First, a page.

Tuesday, May 11, 2010

Pop Culture Buzz Alert -- Ike Reilly

Every once in a while you hear a band or a performer for the first time and it feels like your soul has been lifted up and your consciousness raised and you think you've known this music forever. The music just bowls you over; makes a lasting impression at first listen.

I felt that way when I heard Bruce Springsteen's first album, Greetings from Asbury Park, back when I was reviewing records for my college newspaper. And then the first time I heard Tom Waits doing his jazz-bo schtick in some tiny New Orleans club, teetering on the edge of sobriety and singing in a whisky tinged voice of bohemian shenigans he'd witnessed in the streets of Los Angeles. Both of them were keen observors of life's smallest but most significant moments.

And last week I picked up the lastest CD from a former Chicago doorman named Ike Reilly and it was as if I meeting a dear friend for the very first time...a guy I knew was gonna change my life...or at least make me see things in a new way. If you like barrelhouse rock 'n' roll sung by a wordsmith whose worldly-wise lyrics come spilling out of him like a jagged spear of lightning eager to strike the church steeple, check out Reilly's latest, Hard Luck Stories.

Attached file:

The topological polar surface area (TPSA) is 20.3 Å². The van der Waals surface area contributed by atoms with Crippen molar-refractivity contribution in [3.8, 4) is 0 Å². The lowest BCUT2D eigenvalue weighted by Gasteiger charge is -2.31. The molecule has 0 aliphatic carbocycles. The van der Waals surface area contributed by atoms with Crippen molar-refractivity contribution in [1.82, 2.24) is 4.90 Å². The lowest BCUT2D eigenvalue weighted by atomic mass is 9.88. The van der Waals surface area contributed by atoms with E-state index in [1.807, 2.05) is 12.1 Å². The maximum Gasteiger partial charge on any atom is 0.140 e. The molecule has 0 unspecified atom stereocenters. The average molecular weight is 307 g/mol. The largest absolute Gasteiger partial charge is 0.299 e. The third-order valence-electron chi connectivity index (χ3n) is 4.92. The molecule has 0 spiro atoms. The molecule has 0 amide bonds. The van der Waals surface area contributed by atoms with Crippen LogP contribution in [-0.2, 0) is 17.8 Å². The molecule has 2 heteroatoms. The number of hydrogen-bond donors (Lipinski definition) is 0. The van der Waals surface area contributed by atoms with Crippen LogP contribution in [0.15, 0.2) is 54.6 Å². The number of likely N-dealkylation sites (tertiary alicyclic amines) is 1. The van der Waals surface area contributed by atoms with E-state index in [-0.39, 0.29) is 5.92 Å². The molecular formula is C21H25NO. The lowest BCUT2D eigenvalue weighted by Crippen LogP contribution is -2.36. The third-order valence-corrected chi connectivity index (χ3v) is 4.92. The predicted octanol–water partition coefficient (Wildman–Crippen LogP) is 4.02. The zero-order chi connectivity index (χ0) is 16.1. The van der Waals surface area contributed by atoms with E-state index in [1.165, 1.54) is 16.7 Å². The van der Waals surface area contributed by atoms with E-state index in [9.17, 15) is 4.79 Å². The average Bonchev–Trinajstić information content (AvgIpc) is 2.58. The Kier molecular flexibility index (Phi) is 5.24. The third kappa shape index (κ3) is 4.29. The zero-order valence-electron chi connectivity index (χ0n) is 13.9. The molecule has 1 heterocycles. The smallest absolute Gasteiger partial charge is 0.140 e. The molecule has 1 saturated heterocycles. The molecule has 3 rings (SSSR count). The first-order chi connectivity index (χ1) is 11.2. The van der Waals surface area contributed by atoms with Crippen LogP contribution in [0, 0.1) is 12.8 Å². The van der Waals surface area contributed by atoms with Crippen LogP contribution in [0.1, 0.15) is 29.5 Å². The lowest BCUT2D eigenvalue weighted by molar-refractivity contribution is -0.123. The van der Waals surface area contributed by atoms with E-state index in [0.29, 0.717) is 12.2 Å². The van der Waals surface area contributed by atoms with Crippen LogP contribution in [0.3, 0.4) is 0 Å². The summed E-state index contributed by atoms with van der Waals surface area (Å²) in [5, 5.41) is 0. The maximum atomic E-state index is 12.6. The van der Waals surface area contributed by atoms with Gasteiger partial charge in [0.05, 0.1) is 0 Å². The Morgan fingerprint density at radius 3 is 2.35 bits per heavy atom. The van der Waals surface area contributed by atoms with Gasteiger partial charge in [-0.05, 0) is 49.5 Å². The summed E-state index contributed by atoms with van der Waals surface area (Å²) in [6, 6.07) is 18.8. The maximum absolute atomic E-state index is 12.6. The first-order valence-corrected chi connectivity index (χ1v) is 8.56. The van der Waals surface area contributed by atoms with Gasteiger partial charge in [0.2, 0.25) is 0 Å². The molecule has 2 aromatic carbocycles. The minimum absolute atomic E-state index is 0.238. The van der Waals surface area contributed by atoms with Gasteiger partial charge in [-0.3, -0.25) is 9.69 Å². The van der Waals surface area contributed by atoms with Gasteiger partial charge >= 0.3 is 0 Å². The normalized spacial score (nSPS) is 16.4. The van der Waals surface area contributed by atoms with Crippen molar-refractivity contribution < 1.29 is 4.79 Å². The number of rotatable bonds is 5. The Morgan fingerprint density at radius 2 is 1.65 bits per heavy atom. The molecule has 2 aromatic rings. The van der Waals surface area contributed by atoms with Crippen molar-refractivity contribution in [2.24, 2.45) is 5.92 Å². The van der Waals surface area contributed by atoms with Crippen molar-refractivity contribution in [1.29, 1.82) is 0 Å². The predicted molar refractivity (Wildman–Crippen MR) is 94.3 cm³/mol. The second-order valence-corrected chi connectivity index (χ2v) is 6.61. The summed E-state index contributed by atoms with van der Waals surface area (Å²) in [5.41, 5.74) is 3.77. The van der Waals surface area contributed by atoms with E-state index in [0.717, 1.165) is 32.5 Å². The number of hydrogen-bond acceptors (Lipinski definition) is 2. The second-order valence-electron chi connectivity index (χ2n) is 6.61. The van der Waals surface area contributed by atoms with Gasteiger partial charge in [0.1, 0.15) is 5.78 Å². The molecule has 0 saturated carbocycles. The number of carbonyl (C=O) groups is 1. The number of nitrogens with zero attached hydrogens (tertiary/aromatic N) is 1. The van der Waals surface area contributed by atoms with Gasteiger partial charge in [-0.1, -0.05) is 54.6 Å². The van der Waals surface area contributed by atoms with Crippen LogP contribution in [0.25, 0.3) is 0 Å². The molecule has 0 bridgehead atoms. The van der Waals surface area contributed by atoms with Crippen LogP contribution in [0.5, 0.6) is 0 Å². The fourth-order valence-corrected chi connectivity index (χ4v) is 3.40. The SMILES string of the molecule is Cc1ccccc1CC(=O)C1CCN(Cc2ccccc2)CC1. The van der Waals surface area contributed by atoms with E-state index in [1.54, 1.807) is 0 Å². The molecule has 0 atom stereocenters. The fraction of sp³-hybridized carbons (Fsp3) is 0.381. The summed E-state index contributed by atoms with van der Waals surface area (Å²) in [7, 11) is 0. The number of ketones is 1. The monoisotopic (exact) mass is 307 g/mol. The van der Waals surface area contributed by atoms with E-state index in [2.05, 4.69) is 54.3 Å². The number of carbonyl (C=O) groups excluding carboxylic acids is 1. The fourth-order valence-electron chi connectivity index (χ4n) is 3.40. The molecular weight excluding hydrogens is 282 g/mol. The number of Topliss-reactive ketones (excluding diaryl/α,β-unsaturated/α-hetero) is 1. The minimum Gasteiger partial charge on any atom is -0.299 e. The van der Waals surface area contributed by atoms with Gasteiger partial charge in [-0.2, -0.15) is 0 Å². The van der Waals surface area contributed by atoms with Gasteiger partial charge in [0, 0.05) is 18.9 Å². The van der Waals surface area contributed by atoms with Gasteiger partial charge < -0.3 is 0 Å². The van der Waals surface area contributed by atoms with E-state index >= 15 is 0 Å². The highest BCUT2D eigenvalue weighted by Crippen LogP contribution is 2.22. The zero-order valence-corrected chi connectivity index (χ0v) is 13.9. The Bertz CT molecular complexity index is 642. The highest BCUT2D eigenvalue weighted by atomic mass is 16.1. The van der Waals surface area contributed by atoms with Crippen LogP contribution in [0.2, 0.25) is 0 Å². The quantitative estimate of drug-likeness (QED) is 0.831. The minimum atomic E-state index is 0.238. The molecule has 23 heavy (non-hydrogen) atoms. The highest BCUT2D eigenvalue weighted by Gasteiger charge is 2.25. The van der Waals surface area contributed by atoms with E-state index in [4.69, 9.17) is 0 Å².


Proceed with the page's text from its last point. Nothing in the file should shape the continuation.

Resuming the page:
Like Bruce Springsteen and Tom Waits, the main appeal of Reilly's songs are the vivid images they paint in your mind and the sense of humor they display. He sings his songs with a world-weary rasp and the same kind of untapped urgency that Springsteen brought to life on his debut album in songs like "Blinded By the Light" and "Spirit in the Night" Reilly's songs can barely contain the ideas they are expressing and they are backed by a roaring, road-hardened blues band, highlighted by a Farfisa organ and a wailing harmonica.
Here's a sample lyric from "The Girls in the Back Room":
They say your brother is a loaded pistol
some kind of former ranger,
got a disability check from his VA stuck in the chamber
still he roadside bombs are bursting
and forever he'll be thirsty
said that gulf water was (friggin') murky
he had drank it anyway
I saw him blowin that old marine band
with a charbroiled purple heart rattling in a bedpan

"Good Work" is a knowing wink at high school graduation ceremonies with their "after party" debaucheries and their even bigger early-morning blow-outs, the "after-after party-party". And "The Reformed Church of the Assault Rifle Band" chronicle's a relationship gone wrong when one partner finds true religion while the other finds a much different kind of redemption forming a rock band. It won't take you long to figure out which side Ike's taking.

A song that's getting some nice spins on WXPN, sung in tandem with Shooter Jennings, is called "The War on Terror and Drugs". And the poignant "Flowers On Down" shows Reilly can handle the nuances of regret and longing in a ballad format. There's really not a weak cut on the whole fine slab of acerbic greatness.
Read a review of his Khyber Pass performance on Saturday night, May 8th, here:

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